Last week, Shelley Plett wrote about NaNoWriMo, the contest in which one writes a 50,000-word novel in 30 days, specifically Nov. 1-30. I decided to do it.
As of this moment, I have what I consider a comfortable start of several thousand words. However, they were written on a weekend day, with no other significant distractions, save writing this column.
I’m an incredibly long ways from the finish line and well aware of that fact. I also have a busier than usual month coming up here at work, but I still intend to finish this book with at least 50,000 words. There… I’ve said it. Now, I’ll have to finish. As Yoda said, “Do or do not, there is no try.”
I’ve heard, or maybe read somewhere, that there are no new ideas in fiction—particularly science fiction and fantasy, which is what I’m writing. There are merely different ways to present them and interpret them.
While trying to kill some time on breaks between writing this Sunday, I found an awesome wiki dealing with this exact subject. It’s called TV Tropes, and you can find it at www.tvtropes.org. It covers far more than just TV though, including literature, video games, movies and comics. It’s a very informal catalog of the various ideas that are used over and over in all sorts of media.
They’ve done a very good job, in my opinion, of cataloging a huge number of examples of these common themes that show up in various places throughout our popular entertainment.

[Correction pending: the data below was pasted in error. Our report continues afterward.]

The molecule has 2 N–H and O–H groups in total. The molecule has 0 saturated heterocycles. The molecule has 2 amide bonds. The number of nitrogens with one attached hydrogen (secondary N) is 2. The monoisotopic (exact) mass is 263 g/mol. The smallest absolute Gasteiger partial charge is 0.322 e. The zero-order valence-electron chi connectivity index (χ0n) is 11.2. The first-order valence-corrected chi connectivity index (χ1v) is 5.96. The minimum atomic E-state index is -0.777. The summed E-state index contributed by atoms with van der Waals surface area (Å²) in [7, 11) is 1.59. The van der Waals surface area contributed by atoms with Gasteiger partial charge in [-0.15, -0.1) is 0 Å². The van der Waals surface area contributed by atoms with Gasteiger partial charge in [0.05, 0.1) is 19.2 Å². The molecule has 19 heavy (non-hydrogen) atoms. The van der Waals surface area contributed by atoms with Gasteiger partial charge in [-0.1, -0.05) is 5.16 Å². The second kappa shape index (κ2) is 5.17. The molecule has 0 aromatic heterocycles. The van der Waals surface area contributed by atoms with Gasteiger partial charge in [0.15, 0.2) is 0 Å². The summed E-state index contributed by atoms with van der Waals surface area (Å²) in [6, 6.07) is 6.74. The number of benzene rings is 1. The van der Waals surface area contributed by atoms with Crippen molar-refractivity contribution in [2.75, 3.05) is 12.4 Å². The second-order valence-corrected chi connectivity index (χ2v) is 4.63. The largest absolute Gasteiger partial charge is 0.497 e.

Anyone who knows me well enough knows I’m a geek and proud of it. Science fiction and fantasy are two of my biggest interests, but some things—though still quite funny—truly belong in the category of, “Really?”
I recently got an e-mail from Starwars.com. I went to one of the links and found a story about a couple who had hired a lady from TLC to make their wedding cakes. Among other cakes she made for them, she made the groom a cake depicting part of a particular scene from “The Empire Strikes Back.” It was a cake of Luke Skywalker hanging out of the sliced-open belly of a tauntaun, complete with edible intestines. And this was a cake…at a wedding.
I have to give the bride a lot of credit, though. This was the groom’s cake and not the main wedding cake. But how many ladies would be cool with anything related to “Star Wars” or any other kind of similar subject even coming close to their wedding, let alone the cake I described earlier, which is, well… kind of gross?
On the subject of “Star Wars,” I found something that’s really cool on another part of the Web site. It’s a sound mixing board with various voice clips from popular characters. You can play the sounds, mix them together and even e-mail them to friends. Go to starwars.com/games/playnow/soundboards/#.
I found a really funny Web video series a while back, called “The Guild,” which deals with the dysfunctional social lives of a group of gamers. They also recently produced a song and video called “Do You Want to Date my Avatar?” Both the series—which can be found at watchtheguild.com—and the lyrics of the song were written by Felicia Day, who is an actress and also a gamer.
What I particularly love about both the song and the series is how Day does a great job of poking fun at some of the over-the-top behavior of many gamers who have difficulty in dealing with the real world. There are even DVDs of the first two seasons, though I haven’t got them—yet.
I was amused to discover the other day—partly because it was Halloween, but just in general as well—that I’m approaching check No. 666 in my checkbook. I’m considering waiting until a Friday the 13th to use it so I can flout two different ridiculous superstitions at the same time.